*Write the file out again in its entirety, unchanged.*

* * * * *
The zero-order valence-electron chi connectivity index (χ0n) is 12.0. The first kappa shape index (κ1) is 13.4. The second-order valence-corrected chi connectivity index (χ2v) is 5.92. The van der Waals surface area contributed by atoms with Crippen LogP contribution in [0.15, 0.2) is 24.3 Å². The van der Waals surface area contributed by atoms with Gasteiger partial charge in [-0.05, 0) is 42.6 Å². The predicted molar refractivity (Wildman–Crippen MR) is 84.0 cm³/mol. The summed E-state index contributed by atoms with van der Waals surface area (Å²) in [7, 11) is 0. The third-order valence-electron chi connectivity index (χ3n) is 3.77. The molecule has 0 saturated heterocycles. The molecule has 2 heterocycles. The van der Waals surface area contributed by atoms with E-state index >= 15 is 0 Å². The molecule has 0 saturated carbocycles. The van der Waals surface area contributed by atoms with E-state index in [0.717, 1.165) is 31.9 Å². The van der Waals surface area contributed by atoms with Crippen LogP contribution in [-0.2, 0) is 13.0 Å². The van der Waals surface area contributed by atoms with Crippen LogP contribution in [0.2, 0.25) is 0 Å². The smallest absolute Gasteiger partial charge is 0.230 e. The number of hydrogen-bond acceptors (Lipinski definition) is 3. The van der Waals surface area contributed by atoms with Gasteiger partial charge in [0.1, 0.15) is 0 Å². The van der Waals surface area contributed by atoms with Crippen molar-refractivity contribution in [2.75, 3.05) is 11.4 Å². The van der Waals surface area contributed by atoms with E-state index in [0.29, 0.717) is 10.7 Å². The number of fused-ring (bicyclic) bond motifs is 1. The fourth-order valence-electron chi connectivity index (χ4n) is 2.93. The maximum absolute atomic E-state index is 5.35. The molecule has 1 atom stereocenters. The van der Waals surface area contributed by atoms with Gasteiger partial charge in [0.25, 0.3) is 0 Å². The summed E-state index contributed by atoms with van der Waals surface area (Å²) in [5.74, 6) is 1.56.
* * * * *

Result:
The zero-order valence-electron chi connectivity index (χ0n) is 12.0. The first kappa shape index (κ1) is 13.4. The second-order valence-corrected chi connectivity index (χ2v) is 5.92. The van der Waals surface area contributed by atoms with Crippen LogP contribution in [0.15, 0.2) is 24.3 Å². The van der Waals surface area contributed by atoms with Gasteiger partial charge in [-0.05, 0) is 42.6 Å². The predicted molar refractivity (Wildman–Crippen MR) is 84.0 cm³/mol. The summed E-state index contributed by atoms with van der Waals surface area (Å²) in [7, 11) is 0. The third-order valence-electron chi connectivity index (χ3n) is 3.77. The molecule has 0 saturated heterocycles. The molecule has 2 heterocycles. The van der Waals surface area contributed by atoms with E-state index >= 15 is 0 Å². The molecule has 0 saturated carbocycles. The van der Waals surface area contributed by atoms with E-state index in [0.717, 1.165) is 31.9 Å². The van der Waals surface area contributed by atoms with Crippen LogP contribution in [-0.2, 0) is 13.0 Å². The van der Waals surface area contributed by atoms with Crippen LogP contribution in [0.2, 0.25) is 0 Å². The smallest absolute Gasteiger partial charge is 0.230 e. The number of hydrogen-bond acceptors (Lipinski definition) is 3. The van der Waals surface area contributed by atoms with Gasteiger partial charge in [0.1, 0.15) is 0 Å². The van der Waals surface area contributed by atoms with Crippen molar-refractivity contribution in [2.75, 3.05) is 11.4 Å². The van der Waals surface area contributed by atoms with E-state index in [0.29, 0.717) is 10.7 Å². The number of fused-ring (bicyclic) bond motifs is 1. The fourth-order valence-electron chi connectivity index (χ4n) is 2.93. The maximum absolute atomic E-state index is 5.35. The molecule has 1 atom stereocenters. The van der Waals surface area contributed by atoms with Gasteiger partial charge in [0.25, 0.3) is 0 Å². The summed E-state index contributed by atoms with van der Waals surface area (Å²) in [5.74, 6) is 1.56.